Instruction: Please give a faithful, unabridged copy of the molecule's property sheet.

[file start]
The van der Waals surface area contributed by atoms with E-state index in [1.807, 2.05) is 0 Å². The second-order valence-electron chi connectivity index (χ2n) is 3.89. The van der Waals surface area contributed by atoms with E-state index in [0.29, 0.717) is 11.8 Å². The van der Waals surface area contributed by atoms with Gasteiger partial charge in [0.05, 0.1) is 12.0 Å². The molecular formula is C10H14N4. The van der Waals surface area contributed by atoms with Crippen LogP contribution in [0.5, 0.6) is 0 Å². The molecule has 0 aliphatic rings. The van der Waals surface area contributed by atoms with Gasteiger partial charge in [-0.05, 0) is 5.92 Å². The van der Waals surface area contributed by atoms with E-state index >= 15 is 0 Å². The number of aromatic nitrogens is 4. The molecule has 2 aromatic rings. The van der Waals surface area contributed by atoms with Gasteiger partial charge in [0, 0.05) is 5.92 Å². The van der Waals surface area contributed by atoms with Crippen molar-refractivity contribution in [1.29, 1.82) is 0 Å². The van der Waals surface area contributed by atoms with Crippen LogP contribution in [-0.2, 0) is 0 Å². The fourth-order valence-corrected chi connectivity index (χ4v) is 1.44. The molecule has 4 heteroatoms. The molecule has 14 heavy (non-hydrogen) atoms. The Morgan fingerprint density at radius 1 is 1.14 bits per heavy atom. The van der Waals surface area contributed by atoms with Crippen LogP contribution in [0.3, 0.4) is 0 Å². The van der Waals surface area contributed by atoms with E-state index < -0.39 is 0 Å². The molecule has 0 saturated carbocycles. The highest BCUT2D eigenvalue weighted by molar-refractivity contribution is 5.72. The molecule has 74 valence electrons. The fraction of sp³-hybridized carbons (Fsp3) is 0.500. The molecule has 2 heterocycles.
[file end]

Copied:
The van der Waals surface area contributed by atoms with E-state index in [1.807, 2.05) is 0 Å². The second-order valence-electron chi connectivity index (χ2n) is 3.89. The van der Waals surface area contributed by atoms with E-state index in [0.29, 0.717) is 11.8 Å². The van der Waals surface area contributed by atoms with Gasteiger partial charge in [0.05, 0.1) is 12.0 Å². The molecular formula is C10H14N4. The van der Waals surface area contributed by atoms with Crippen LogP contribution in [0.5, 0.6) is 0 Å². The molecule has 0 aliphatic rings. The van der Waals surface area contributed by atoms with Gasteiger partial charge in [-0.05, 0) is 5.92 Å². The van der Waals surface area contributed by atoms with E-state index >= 15 is 0 Å². The number of aromatic nitrogens is 4. The molecule has 2 aromatic rings. The van der Waals surface area contributed by atoms with Gasteiger partial charge in [0, 0.05) is 5.92 Å². The van der Waals surface area contributed by atoms with Crippen molar-refractivity contribution in [1.29, 1.82) is 0 Å². The van der Waals surface area contributed by atoms with Crippen LogP contribution in [-0.2, 0) is 0 Å². The fourth-order valence-corrected chi connectivity index (χ4v) is 1.44. The molecule has 4 heteroatoms. The molecule has 14 heavy (non-hydrogen) atoms. The Morgan fingerprint density at radius 1 is 1.14 bits per heavy atom. The van der Waals surface area contributed by atoms with Crippen LogP contribution in [0.3, 0.4) is 0 Å². The van der Waals surface area contributed by atoms with E-state index < -0.39 is 0 Å². The molecule has 0 saturated carbocycles. The highest BCUT2D eigenvalue weighted by molar-refractivity contribution is 5.72. The molecule has 74 valence electrons. The fraction of sp³-hybridized carbons (Fsp3) is 0.500. The molecule has 2 heterocycles.